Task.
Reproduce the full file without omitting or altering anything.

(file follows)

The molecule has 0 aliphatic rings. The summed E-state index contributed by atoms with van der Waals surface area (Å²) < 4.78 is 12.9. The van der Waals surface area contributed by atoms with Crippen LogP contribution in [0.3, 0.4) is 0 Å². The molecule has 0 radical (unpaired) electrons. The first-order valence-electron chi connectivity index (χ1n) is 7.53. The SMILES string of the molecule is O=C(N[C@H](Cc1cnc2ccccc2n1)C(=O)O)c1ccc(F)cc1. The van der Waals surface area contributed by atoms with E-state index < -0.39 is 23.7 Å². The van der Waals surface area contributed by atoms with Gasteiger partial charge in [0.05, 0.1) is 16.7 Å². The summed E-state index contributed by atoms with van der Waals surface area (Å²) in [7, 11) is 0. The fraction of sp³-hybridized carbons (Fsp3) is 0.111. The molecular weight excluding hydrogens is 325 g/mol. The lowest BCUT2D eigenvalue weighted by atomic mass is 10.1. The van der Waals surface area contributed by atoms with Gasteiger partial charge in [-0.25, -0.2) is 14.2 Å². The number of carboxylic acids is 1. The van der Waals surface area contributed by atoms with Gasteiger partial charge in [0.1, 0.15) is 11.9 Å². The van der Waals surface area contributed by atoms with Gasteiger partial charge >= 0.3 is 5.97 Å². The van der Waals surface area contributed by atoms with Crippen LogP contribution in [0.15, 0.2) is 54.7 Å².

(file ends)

The molecule has 0 aliphatic rings. The summed E-state index contributed by atoms with van der Waals surface area (Å²) < 4.78 is 12.9. The van der Waals surface area contributed by atoms with Crippen LogP contribution in [0.3, 0.4) is 0 Å². The molecule has 0 radical (unpaired) electrons. The first-order valence-electron chi connectivity index (χ1n) is 7.53. The SMILES string of the molecule is O=C(N[C@H](Cc1cnc2ccccc2n1)C(=O)O)c1ccc(F)cc1. The van der Waals surface area contributed by atoms with E-state index < -0.39 is 23.7 Å². The van der Waals surface area contributed by atoms with Gasteiger partial charge in [0.05, 0.1) is 16.7 Å². The summed E-state index contributed by atoms with van der Waals surface area (Å²) in [7, 11) is 0. The fraction of sp³-hybridized carbons (Fsp3) is 0.111. The molecular weight excluding hydrogens is 325 g/mol. The lowest BCUT2D eigenvalue weighted by atomic mass is 10.1. The van der Waals surface area contributed by atoms with Gasteiger partial charge in [-0.25, -0.2) is 14.2 Å². The number of carboxylic acids is 1. The van der Waals surface area contributed by atoms with Gasteiger partial charge in [0.1, 0.15) is 11.9 Å². The van der Waals surface area contributed by atoms with Gasteiger partial charge >= 0.3 is 5.97 Å². The van der Waals surface area contributed by atoms with Crippen LogP contribution in [0.15, 0.2) is 54.7 Å².